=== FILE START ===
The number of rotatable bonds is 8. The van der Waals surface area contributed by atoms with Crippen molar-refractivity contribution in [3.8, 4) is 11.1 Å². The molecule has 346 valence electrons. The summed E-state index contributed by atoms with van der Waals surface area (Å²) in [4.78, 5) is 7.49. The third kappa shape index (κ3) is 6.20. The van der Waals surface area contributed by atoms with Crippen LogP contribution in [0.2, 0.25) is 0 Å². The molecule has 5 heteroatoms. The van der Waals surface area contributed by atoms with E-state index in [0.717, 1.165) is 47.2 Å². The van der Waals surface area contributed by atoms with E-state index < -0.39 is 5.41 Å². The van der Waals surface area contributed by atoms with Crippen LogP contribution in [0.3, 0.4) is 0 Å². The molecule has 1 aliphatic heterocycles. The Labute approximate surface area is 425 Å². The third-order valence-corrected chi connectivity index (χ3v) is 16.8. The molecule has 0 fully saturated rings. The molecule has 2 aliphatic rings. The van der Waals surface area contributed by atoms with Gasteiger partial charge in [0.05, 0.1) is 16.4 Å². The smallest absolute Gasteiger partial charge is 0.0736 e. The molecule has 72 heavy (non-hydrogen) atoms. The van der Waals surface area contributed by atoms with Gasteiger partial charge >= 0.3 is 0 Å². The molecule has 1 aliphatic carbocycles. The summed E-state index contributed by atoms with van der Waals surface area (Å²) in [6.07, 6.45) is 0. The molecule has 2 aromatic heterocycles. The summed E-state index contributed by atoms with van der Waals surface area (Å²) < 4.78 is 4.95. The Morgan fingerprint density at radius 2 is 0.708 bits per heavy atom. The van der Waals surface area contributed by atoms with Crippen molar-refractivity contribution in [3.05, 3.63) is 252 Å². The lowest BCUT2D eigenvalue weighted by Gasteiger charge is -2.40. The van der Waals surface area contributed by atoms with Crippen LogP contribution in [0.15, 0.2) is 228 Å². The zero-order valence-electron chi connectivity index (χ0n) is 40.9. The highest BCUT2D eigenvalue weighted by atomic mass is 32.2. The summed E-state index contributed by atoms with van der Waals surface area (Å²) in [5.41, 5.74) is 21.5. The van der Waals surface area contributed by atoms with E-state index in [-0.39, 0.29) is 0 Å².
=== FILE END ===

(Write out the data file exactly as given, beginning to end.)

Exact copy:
The number of rotatable bonds is 8. The van der Waals surface area contributed by atoms with Crippen molar-refractivity contribution in [3.8, 4) is 11.1 Å². The molecule has 346 valence electrons. The summed E-state index contributed by atoms with van der Waals surface area (Å²) in [4.78, 5) is 7.49. The third kappa shape index (κ3) is 6.20. The van der Waals surface area contributed by atoms with Crippen LogP contribution in [0.2, 0.25) is 0 Å². The molecule has 5 heteroatoms. The van der Waals surface area contributed by atoms with E-state index in [0.717, 1.165) is 47.2 Å². The van der Waals surface area contributed by atoms with E-state index < -0.39 is 5.41 Å². The van der Waals surface area contributed by atoms with Crippen LogP contribution in [0.3, 0.4) is 0 Å². The molecule has 1 aliphatic heterocycles. The Labute approximate surface area is 425 Å². The third-order valence-corrected chi connectivity index (χ3v) is 16.8. The molecule has 0 fully saturated rings. The molecule has 2 aliphatic rings. The van der Waals surface area contributed by atoms with Gasteiger partial charge in [0.05, 0.1) is 16.4 Å². The smallest absolute Gasteiger partial charge is 0.0736 e. The molecule has 72 heavy (non-hydrogen) atoms. The van der Waals surface area contributed by atoms with Gasteiger partial charge >= 0.3 is 0 Å². The molecule has 1 aliphatic carbocycles. The summed E-state index contributed by atoms with van der Waals surface area (Å²) in [6.07, 6.45) is 0. The molecule has 2 aromatic heterocycles. The summed E-state index contributed by atoms with van der Waals surface area (Å²) < 4.78 is 4.95. The Morgan fingerprint density at radius 2 is 0.708 bits per heavy atom. The van der Waals surface area contributed by atoms with Crippen molar-refractivity contribution in [3.05, 3.63) is 252 Å². The lowest BCUT2D eigenvalue weighted by Gasteiger charge is -2.40. The van der Waals surface area contributed by atoms with Crippen LogP contribution in [0.15, 0.2) is 228 Å². The zero-order valence-electron chi connectivity index (χ0n) is 40.9. The highest BCUT2D eigenvalue weighted by atomic mass is 32.2. The summed E-state index contributed by atoms with van der Waals surface area (Å²) in [5.41, 5.74) is 21.5. The van der Waals surface area contributed by atoms with E-state index in [-0.39, 0.29) is 0 Å².